Pakistan’s Chief of Army Staff (COAS) has historically been seen as the man who sets the country’s strategic agenda; this then trickles down to other institutions. And, while the army is a strong institution where the COAS is primus inter pares among senior officers. However, despite this, he holds the ‘Malacca cane’ and calls the shots.
However, Pakistan’s current COAS, General Qamar Javed Bajwa has shunned grand public appearances, focusing instead on promoting defence diplomacy. Some of his predecessors, such as General Pervez Musharraf or General Ashfaq Parvez Kayani, were happy to be seen in every international capital.
With every announcement of fresh policy initiatives, they gave the impression that the army worried more about its international public image than its core objectives.
There was also a glaring gap between policy and diplomacy, leading to much confusion over ‘grey areas’, such as Pakistan’s policy in Afghanistan relationship with the Saudis and the broader Middle East.
The past six months has seen a change first begun with General Raheel Sharif, Pakistan’s army chief until November last year.
Some of the key charges against the country were that Pakistan’s actions did not match its words. Islamabad, critics – including the US – claimed was not ‘coming clean’ about its policies in Afghanistan, that its relationship with the Saudis lacked transparency and that it was pursuing a hostile stance towards Iran.
Bajwa, who took over in November 2016 from Sharif, has sought to dispel these claims. Since taking over, he has set his eyes firmly on strengthening Pakistan’s relations with the Gulf Cooperation Council (GCC) and Iran, talking straight about Afghanistan to the Americans and not misleading India over false promises of conflict resolution.
His first three foreign visits were to Saudi Arabia, the United Arab Emirates and Qatar, and he has now announced a forthcoming visit to Tehran. Over the past decade, Pakistan’s relationship with the various GCC states has been rocky while its relationship with Iran hit an all-time low with constant border skirmishes and public diplomatic spats.
Under Bajwa, the army has reached out to Iran publicly and looked to reassure Tehran that Pakistan will be a force for stability rather than a spoiler in its row with Riyadh. The COAS has also put an official trip to Iran at the top of his agenda and has met publicly with Iranian Foreign Minister Javad Zarif and Tehran’s ambassador to Islamabad.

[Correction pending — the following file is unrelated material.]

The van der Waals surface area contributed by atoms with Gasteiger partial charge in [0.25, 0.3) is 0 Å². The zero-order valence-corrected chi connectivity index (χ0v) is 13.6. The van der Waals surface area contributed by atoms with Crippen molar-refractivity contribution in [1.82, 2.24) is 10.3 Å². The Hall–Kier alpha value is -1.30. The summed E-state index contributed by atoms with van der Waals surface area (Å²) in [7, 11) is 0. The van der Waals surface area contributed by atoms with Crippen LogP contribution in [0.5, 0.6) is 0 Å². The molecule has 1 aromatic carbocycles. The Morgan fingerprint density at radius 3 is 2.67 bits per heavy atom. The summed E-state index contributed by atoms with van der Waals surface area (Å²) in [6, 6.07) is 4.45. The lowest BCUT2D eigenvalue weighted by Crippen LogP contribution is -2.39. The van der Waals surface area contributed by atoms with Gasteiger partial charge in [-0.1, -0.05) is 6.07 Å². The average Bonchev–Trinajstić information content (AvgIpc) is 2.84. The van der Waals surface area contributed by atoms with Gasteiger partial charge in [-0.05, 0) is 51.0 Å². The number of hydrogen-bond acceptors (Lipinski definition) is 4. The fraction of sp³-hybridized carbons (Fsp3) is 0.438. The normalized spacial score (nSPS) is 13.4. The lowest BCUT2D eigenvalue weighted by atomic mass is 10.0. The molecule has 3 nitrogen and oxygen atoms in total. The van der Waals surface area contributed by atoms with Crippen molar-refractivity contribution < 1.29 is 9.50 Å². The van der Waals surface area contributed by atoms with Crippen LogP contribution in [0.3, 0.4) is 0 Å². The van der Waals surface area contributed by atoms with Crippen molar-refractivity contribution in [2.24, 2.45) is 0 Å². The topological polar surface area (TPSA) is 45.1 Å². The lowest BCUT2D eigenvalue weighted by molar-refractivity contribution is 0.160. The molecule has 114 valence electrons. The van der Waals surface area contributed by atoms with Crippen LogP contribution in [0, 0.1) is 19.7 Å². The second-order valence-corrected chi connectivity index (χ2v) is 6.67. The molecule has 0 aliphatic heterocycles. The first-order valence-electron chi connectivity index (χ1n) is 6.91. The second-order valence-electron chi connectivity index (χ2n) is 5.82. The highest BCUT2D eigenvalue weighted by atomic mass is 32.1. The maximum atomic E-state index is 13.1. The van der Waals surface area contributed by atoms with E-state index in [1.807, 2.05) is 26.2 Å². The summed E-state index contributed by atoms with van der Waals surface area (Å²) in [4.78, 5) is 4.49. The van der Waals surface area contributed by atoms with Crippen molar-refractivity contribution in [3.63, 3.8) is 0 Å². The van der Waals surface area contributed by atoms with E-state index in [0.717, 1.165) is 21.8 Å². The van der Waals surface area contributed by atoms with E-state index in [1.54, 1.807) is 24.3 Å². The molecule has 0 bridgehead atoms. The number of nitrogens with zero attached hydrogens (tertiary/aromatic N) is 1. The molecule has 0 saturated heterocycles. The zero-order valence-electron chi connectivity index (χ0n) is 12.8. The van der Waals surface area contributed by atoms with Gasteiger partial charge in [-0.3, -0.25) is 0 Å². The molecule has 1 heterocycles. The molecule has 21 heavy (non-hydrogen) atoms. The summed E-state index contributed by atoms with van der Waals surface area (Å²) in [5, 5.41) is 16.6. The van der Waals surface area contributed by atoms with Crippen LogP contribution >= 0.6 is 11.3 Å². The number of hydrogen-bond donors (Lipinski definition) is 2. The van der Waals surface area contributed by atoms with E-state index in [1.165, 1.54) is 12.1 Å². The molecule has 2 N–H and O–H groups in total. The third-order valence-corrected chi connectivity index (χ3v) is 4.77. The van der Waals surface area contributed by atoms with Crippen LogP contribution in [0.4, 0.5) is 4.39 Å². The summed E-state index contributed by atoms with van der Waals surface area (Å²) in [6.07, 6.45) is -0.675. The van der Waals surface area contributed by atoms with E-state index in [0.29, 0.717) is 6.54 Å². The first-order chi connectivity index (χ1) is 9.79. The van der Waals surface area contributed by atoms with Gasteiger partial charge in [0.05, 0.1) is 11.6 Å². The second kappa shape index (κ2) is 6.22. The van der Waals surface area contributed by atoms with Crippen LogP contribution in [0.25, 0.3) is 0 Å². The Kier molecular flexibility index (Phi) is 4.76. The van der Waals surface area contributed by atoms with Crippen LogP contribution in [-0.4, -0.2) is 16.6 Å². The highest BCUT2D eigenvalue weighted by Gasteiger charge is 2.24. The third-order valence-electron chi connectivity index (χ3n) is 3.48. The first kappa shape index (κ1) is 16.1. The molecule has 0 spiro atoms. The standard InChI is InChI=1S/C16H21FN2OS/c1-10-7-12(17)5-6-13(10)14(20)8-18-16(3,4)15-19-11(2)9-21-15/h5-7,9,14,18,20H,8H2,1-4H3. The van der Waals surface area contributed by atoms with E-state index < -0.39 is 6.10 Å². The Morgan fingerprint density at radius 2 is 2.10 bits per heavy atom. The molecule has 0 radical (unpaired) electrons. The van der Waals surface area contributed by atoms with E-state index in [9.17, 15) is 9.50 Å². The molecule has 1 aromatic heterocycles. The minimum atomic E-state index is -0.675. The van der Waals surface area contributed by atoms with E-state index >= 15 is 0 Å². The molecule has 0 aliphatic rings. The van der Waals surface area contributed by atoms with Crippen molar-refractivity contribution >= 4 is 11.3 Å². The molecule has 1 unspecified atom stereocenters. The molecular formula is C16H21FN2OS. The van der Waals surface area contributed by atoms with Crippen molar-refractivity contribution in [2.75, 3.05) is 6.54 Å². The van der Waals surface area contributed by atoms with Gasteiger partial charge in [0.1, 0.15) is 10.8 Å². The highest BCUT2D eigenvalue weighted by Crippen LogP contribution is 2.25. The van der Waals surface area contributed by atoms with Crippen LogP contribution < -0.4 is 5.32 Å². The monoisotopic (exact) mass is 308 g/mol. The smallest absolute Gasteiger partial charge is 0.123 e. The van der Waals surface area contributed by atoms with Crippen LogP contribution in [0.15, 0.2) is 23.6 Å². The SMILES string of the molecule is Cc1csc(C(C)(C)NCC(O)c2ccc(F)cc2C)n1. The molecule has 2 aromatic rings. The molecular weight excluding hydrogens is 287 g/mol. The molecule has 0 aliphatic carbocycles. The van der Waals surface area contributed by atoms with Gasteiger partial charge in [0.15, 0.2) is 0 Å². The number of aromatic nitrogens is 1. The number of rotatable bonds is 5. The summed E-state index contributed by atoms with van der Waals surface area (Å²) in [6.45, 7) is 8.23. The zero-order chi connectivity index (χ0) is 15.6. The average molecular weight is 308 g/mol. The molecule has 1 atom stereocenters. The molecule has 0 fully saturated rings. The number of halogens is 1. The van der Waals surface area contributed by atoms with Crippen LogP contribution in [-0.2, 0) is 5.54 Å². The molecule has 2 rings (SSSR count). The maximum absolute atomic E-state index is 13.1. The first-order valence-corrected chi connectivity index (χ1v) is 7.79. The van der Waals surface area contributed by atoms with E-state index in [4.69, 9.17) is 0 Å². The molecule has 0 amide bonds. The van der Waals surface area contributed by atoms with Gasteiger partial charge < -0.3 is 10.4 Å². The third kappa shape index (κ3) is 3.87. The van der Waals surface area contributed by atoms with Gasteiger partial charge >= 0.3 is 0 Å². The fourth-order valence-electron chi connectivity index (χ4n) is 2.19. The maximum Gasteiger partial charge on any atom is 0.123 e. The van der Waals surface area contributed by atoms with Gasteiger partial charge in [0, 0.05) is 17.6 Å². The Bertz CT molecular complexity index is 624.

Bajwa called the Iranian ambassador in Islamabad, Mehdi Honardoost, to allay fears about Pakistan’s role in the Islamic Military Alliance force (IMAFT), a Saudi-led coalition of troops pledged to fight Daesh (also known as the Islamic State of Iraq and Syria, or ISIS).
He explained to the Iranians Pakistan’s role in IMAFT, while also assuring Tehran that bilateral ties are strategically vital. The Pakistan army spokesperson formally announced Islamabad’s strong desire to maintain a balance between Saudi Arabia and Iran.
In contrast to Pakistan’s past military leaders, Bajwa is seeking to ensure that Iran does not feel isolated. Pakistan’s leading military institution, the National Defence University, celebrated Iran’s national day with a visiting Iranian military delegation.
Similarly, the army’s defence diplomacy over the past six months in the Middle East has engaged most countries, without taking sides. Saudi Defence Minister – and now crown prince – Mohammed bin Salman has visited Pakistan three times to discuss further bilateral cooperation in both IMAFT and defence procurement. Ministers from the UAE and Qatar have also conducted visits.
Saudi Special Forces also took part in a military parade in Islamabad, their first such presence outside the Gulf. The Pakistani air force was also the only foreign air force to take part in Exercise Northern Thunder, which heralded the coming of the anti-Daesh Islamic alliance.
Bajwa also assured the Emiratis of continued support, and in Qatar, he spoke of a new impetus in Doha–Islamabad defence ties. Qatar has also hinted at possible Pakistani army involvement in securing the 2022 football World Cup. Bajwa also stressed that the Qatar–Pakistan relationship was one that could bring regional stability.
On the Afghan front, Bajwa’s argument seems to be that Pakistan has secured its own territory and it is not the Pakistani army’s job to secure Afghanistan, as this is up to NATO and the Afghan National Army. This may be debatable, but one conclusion is clear: Pakistan’s military leadership is no longer either apologetic or pretending to play along with any foreign narrative on Afghanistan.
Pakistani officials have made it clear to NATO that the anti-US and anti-regime Haqqani Network is a legitimate player in Afghanistan, whether Kabul likes it or not. In the past, Islamabad just denied contact with the Haqqanis.
The frank assertion that Islamabad is now bent on pursuing Pakistan’s own security interests seems to have particularly impressed US Senator John McCain, who has spoken in support of Pakistan despite the common anti-Pakistani drumbeat in Washington.
Similarly, British Chief of the General Staff General Sir Nicholas Carter also said Pakistan was finally ‘delivering’ on its anti-terror promises.
All told, Pakistan’s army is now moving away from its previous stance of purely working in support of Saudi Arabia in the Middle East. And in Afghanistan, Bajwa has brought more clarity. The army wants action rather than words to dictate perceptions, irrespective of whether these are positive or negative.